All native planting restoration projects require existing plants (typically grass and invasive species) to be killed and removed (one of the techniques used is prescribed burning). This allows for areas to be seeded and planted with a diverse mix of native plants. Maintenance may include mowing and burning to reinvigorate growth of the beneficial species, along with spot-spraying to remove noxious weeds. Native plantings often take a few years to "grow up" and "fill in."
- Hasenbank Woods
- Lake Middle School and Middleton Elementary School Greening Project
- Ojibway Park
- Pollinator Corridor
- Vegetation Management Around Stormwater Basins
- Valley Creek Park
Goats and Restoration
This site is located on city property that receives maintenance only on an as-needed basis (hazardous tree removals). That said, the overall site plan being developed by the City and Watershed District would provide a combination of connected project components that include improved ecological integrity of Fish Lake Wetlands, naturalized stormwater features to protect and improve water quality in Powers Lake and the full restoration of Oak Savanna and Oak Woodlands in the core of this site with the Hasenbank Woods. Located within a nearly fully developed portion of the city, the 61 acres of Fish Lake/Hasenbank Woods/Stormwater BMP will provide a large block of connected native plant community green space immediately east of Powers Lake and it's associated forested edge.
Hasenbank Woods provides an ideal location, on untilled soils, for the restoration of Oak Forest and Oak Savanna. Abundant and healthy mature oaks currently on the site provide a great opportunity for the restoration of oak dominated communities. Without restoration and maintenance, the native plant components of Hasenbank Woods will likely decline through the continued growth and dominance of Common Buckthorn and Non-native honeysuckles. This will eventually lead to the complete loss of the natural community components within the woodlands as regeneration of native species diminishes. Returning diverse native forest and savanna communities will provide enhanced habitat opportunities for a variety of native pollinating insects, birds and other wildlife adjacent to diverse wetland and upland native plant communities. In addition, existing trails along the margins of the site will offer substantially enhanced opportunities for park users to observe and appreciate ecological function on this site.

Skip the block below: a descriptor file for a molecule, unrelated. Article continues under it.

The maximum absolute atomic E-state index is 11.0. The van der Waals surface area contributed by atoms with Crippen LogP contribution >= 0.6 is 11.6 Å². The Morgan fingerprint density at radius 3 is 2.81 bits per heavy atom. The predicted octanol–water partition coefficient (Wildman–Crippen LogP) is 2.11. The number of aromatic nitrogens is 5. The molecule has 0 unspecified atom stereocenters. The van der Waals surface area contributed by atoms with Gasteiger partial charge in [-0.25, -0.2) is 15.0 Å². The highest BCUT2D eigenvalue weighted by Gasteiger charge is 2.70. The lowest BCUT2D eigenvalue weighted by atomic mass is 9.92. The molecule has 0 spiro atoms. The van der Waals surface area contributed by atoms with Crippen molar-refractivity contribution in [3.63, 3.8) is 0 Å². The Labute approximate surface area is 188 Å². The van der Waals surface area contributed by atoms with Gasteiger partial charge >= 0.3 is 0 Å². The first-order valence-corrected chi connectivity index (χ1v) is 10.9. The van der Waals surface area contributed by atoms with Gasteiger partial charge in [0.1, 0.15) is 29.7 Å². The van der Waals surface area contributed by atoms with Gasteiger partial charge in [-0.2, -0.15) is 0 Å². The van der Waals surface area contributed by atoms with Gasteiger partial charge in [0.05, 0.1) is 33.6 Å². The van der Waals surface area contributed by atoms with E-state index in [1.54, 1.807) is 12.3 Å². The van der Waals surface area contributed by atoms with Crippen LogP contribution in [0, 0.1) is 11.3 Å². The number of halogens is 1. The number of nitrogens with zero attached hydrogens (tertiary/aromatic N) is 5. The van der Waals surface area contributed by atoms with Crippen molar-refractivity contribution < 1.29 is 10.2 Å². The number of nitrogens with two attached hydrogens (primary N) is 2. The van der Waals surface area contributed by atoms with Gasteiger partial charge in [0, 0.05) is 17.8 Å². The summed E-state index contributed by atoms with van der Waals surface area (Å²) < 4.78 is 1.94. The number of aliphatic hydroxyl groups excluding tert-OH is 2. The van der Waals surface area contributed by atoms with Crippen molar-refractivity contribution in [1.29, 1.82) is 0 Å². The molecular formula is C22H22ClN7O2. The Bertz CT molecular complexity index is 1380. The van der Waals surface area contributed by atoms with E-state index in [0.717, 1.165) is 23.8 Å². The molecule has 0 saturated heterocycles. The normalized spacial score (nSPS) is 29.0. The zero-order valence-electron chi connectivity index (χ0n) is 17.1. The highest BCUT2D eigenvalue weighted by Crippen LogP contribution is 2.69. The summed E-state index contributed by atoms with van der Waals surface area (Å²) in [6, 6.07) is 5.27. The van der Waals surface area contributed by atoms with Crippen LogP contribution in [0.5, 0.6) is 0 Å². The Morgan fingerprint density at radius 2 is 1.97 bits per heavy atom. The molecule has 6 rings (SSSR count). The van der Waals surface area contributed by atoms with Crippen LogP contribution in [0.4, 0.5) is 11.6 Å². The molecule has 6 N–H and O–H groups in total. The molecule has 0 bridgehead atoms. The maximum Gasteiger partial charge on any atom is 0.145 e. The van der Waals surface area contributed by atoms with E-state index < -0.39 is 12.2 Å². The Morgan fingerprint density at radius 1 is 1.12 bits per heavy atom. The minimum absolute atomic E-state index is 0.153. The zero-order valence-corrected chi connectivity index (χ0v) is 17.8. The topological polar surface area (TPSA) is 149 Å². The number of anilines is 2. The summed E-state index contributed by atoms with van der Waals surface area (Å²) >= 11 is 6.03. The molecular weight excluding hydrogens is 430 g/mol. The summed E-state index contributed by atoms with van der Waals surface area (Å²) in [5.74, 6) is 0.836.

The Watershed District and City will use a multi-year combination of mowing followed by animal grazing to clear woody invasive species and encourage recruitment of native plant species through regrowth, replanting and seeding. This slow approach has been very successful at removing heavy buckthorn stands and subsequent garlic mustard infestations by weakening these plants numerous times as they resprout. The approach reduces the use of herbicides early in the process and allows for more targeted applications on already weakened individuals. This in turn reduces the potential for overspray and long term effects of herbicide use.
Tentative Project Schedule
Schedule of activities in the coming years is as follows:
- Using qualified native plant contractors, woody invasive shrubs were mowed and mulched by forestry mowers (winter, 2022). Desirable native woody species were identified and protected during forestry mowing. Some hand cutting will complete this work in summer, 2022.
- Prescribed goat grazing will occur for up to three full seasons in spring and fall to reduce the viability of invasive shrub species and knock back the expected flush of garlic mustard following initial removals.
- SWWD and City staff will survey the woodlands to assess canopy trees for removal. Removals will seek to create a more open canopy in Savanna areas (<50) and more closed canopy in Oak Woodlands (~70). Tree removals will first be driven by control of Oak Wilt, Emerald Ash Borer and Dutch Elm Disease where potential or present, then by removal of less desirable species (boxelder, young cottonwood and some black cherry) appropriate to promote target oak communities.
- Seeding of simple grass only native seed mixes will occur in the first year to provide ground layer cover and erosion control, but still offer opportunities to control broadleaved weeds. Mixed grass and forb broadcast seed rains will continue through subsequent years. Seeding just prior to grazing will help with seed to soil contact as goat hooves press seed into the ground.
- Project will create conditions to support future prescribed burns which will occur in future years to control the return of invasive shrub species.
- Tree, Shrub and Forb species for replanting will be identified and planted following assessment of site recruitment following invasives controls.
For years, buckthorn removal relied on a combination of hand pulling smaller stems and cutting/treating of small and large individuals with hand tools and herbicides. While both methods can be successful, they are both labor intensive among other drawbacks. Hand pulling can be very disruptive to soils, creating a bed for invasive weeds to easily establish and disturbing soil structure and underground ecosystems. Cutting and treating with herbicides can sometimes have negative and longer terms effects on recruitment of native species due to residuals or overspray.